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  • Infection of the synovial sheath that surrounds the flexor tendon
  • Epidemiology
    • incidence 2.5 to 9.4% of all hand infections
    • risk factors
      • diabetes
      • IV drug use
      • immunocompromised patients
  • Pathophysiology
    • mechanism
      • penetrating trauma to the tendon sheath
      • direct spread from
        • felon 
        • septic joint
        • deep space infection
    • pathoanatomy
      • infection travels in the synovial sheath that surrounds the flexor tendon
    • microbiology
      • Staph aureus (40-75%)
        • most common 
      • MRSA (29%)
        • intravenous drug abusers 
      • other common skin flora
        • staph epidermidis
        • beta-hemolytic streptococcus
        • pseudomonas aeruginosa
      • mixed flora and gram negative organsims
        • in immunocompromised patients
      • Eikenella
        • in human bites
      • Pasteurella multocida
        • in animal bites
  • Associated conditions
    • "horseshoe abscess" 
      • may develop from spread pyogenic flexor tenosynovitis
        • of many individuals have a connection between the sheaths of the thumb and little fingers at the level of the wrist  
        • infection in one finger can lead to direct infection of the sheath on the opposite side of the hand resulting a "horseshoe abscess"
  • Tendon sheaths 
    • function
      • to protect and nourish the tendons
    • anatomy
      • variations common 
      • sheaths extends from 
        • index, middle, and ring fingers 
          • from DIP to just proximal to A1 pulley
        • thumb (flexor pollicus longus sheath)
          • from IP joint to as proximal as radial bursa (in wrist)
        • little finger
          • from DIP joint to as proximal as ulnar bursa (in wrist)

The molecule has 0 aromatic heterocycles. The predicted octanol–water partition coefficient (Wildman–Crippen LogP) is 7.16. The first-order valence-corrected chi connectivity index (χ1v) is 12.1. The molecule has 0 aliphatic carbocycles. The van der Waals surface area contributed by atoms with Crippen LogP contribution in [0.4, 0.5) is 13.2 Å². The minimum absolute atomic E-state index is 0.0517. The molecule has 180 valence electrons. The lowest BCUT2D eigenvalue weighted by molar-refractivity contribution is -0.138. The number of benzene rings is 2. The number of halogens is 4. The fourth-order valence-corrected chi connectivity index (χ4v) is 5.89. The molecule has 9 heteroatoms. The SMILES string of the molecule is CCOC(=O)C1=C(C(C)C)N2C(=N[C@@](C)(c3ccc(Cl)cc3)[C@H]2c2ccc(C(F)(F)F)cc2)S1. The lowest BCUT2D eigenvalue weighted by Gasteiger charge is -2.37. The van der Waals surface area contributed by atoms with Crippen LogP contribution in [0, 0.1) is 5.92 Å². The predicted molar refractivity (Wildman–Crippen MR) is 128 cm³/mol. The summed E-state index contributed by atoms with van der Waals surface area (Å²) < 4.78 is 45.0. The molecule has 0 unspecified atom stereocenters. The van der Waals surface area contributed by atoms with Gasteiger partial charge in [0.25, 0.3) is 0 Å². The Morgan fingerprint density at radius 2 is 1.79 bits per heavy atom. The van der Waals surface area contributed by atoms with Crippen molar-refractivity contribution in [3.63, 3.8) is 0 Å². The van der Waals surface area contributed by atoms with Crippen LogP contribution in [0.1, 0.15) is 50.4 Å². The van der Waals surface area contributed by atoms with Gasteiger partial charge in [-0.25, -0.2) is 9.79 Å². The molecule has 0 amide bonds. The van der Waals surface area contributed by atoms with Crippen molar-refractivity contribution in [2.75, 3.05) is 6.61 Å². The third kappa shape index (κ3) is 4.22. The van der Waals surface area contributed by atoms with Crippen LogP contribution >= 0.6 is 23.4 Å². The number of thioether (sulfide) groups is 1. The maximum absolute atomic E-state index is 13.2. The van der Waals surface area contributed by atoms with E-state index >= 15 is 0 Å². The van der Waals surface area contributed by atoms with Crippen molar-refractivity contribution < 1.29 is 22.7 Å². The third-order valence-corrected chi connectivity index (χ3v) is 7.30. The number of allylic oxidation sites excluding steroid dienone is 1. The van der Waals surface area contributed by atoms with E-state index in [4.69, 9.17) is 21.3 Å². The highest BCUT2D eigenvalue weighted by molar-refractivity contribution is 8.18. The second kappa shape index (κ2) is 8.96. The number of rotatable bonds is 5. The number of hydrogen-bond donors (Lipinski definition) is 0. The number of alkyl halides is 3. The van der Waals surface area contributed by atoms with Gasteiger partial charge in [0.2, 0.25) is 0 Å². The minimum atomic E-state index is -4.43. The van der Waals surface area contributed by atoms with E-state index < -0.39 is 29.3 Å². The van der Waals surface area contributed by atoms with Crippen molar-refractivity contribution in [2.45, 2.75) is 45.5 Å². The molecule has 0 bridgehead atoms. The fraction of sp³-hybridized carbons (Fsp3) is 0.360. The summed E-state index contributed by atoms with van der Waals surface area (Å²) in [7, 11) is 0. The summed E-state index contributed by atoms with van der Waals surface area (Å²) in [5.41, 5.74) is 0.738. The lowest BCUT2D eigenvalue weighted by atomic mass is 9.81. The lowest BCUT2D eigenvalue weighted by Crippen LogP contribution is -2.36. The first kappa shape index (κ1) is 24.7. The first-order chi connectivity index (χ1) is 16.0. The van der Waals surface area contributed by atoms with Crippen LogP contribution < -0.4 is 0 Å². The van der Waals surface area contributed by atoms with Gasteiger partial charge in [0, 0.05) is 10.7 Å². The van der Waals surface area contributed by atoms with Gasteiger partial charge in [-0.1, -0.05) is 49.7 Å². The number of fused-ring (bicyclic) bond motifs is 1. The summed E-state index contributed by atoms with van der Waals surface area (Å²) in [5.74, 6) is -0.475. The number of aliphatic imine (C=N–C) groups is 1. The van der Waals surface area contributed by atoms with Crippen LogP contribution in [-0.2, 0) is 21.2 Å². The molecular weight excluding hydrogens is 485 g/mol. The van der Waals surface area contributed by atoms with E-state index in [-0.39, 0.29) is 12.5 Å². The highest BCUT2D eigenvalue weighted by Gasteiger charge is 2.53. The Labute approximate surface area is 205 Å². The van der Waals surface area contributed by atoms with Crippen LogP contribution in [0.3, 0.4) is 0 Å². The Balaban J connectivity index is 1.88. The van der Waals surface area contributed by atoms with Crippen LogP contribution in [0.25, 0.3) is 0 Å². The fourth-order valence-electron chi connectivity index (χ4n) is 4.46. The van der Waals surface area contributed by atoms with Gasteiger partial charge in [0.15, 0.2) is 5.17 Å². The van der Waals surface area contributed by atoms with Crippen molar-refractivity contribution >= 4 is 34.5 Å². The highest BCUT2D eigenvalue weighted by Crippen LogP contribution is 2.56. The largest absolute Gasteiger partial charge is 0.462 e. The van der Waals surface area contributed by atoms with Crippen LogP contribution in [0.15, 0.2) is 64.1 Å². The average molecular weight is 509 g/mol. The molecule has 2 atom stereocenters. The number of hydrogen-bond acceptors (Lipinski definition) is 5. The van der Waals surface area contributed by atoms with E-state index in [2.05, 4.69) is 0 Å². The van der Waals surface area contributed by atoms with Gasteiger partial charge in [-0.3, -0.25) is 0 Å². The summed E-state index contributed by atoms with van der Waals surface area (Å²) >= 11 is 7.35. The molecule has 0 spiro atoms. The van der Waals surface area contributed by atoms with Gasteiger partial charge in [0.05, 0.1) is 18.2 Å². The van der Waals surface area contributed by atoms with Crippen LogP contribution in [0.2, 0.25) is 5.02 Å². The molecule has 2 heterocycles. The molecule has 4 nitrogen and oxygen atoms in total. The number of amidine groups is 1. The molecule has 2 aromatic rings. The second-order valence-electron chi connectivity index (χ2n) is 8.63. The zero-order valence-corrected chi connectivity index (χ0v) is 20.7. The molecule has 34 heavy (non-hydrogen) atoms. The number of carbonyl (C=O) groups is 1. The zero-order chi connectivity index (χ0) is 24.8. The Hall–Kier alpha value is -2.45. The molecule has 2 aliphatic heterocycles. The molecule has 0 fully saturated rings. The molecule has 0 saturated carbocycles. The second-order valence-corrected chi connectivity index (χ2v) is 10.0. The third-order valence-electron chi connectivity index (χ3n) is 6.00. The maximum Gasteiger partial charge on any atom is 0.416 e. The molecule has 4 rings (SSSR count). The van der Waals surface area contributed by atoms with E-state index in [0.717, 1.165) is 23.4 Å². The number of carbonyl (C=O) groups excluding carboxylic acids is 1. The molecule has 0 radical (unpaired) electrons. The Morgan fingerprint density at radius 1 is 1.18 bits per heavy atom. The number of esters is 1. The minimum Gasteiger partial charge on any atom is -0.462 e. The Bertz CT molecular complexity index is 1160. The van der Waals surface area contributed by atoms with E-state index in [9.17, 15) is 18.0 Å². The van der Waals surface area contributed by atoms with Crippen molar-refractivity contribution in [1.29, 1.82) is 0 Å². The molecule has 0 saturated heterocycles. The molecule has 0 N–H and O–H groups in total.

• Symptoms 
    • pain and swelling
      • typically present in delayed fashion (over last 24-48 hours)
      • usually localized to palmar aspect of one digit
  • Physical exam 
    •  Kanavel signs (4 total)      
      • flexed posturing of the involved digit
      • tenderness to palpation over the tendon sheath
      • marked pain with passive extension of the digit 
      • fusiform swelling of the digit
    • increased warmth and erythema of the involved digit
  • Radiographs
    • recommended views
      • radiographs usually not required, but may be useful to rule out foreign object
  • MRI 
    • cannot distinguish infectious flexor tenosynovitis from inflammatory but may help determine the extent of the ongoing process 
  • Nonoperative (rare)
    • hospital admission, IV antibiotics, hand immobilization, observation
      • indications
        • early presentation
      • modalities
        • splinting
      • outcomes
        • if signs of improvement within 24 hours, no surgery is required
  • Operative
    • I&D followed by culture-specific IV antibiotics 
      • indications
        • low threshold to operative once suspected (orthopaedic emergency)
        • late presentation
        • no improvement after 24 hours of non-operative treatment (confirmed diagnosis)
      • technique (see below)
  • I&D of flexor tendon
    • approach
      • full open exposure using long midaxial or Bruner incision
      • two small incisions placed distally at A5 pulley and proximally at A1 pulley and using an angiocatheter
  • Stiffness
  • Tendon or pulley rupture
  • Spread of infection
  • Loss of soft tissue
  • Osteomyelitis

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